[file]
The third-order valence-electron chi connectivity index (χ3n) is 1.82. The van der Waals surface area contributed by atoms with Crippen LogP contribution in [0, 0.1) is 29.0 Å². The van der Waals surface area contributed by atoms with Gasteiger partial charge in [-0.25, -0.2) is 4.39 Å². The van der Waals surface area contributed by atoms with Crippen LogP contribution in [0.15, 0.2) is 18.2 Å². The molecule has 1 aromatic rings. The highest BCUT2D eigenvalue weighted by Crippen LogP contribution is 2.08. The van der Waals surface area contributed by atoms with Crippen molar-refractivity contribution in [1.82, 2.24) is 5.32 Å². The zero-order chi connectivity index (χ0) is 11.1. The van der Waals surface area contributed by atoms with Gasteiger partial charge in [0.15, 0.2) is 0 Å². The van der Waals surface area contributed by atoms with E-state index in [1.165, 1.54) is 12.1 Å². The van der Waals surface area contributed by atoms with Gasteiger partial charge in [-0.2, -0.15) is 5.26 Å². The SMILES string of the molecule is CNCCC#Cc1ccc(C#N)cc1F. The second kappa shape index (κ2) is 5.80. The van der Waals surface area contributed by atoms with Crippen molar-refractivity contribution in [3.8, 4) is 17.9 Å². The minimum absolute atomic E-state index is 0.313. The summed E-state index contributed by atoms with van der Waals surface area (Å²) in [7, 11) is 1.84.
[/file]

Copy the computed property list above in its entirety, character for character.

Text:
The third-order valence-electron chi connectivity index (χ3n) is 1.82. The van der Waals surface area contributed by atoms with Crippen LogP contribution in [0, 0.1) is 29.0 Å². The van der Waals surface area contributed by atoms with Gasteiger partial charge in [-0.25, -0.2) is 4.39 Å². The van der Waals surface area contributed by atoms with Crippen LogP contribution in [0.15, 0.2) is 18.2 Å². The molecule has 1 aromatic rings. The highest BCUT2D eigenvalue weighted by Crippen LogP contribution is 2.08. The van der Waals surface area contributed by atoms with Crippen molar-refractivity contribution in [1.82, 2.24) is 5.32 Å². The zero-order chi connectivity index (χ0) is 11.1. The van der Waals surface area contributed by atoms with Gasteiger partial charge in [0.15, 0.2) is 0 Å². The van der Waals surface area contributed by atoms with E-state index in [1.165, 1.54) is 12.1 Å². The van der Waals surface area contributed by atoms with Gasteiger partial charge in [-0.2, -0.15) is 5.26 Å². The SMILES string of the molecule is CNCCC#Cc1ccc(C#N)cc1F. The second kappa shape index (κ2) is 5.80. The van der Waals surface area contributed by atoms with Crippen molar-refractivity contribution in [3.8, 4) is 17.9 Å². The minimum absolute atomic E-state index is 0.313. The summed E-state index contributed by atoms with van der Waals surface area (Å²) in [7, 11) is 1.84.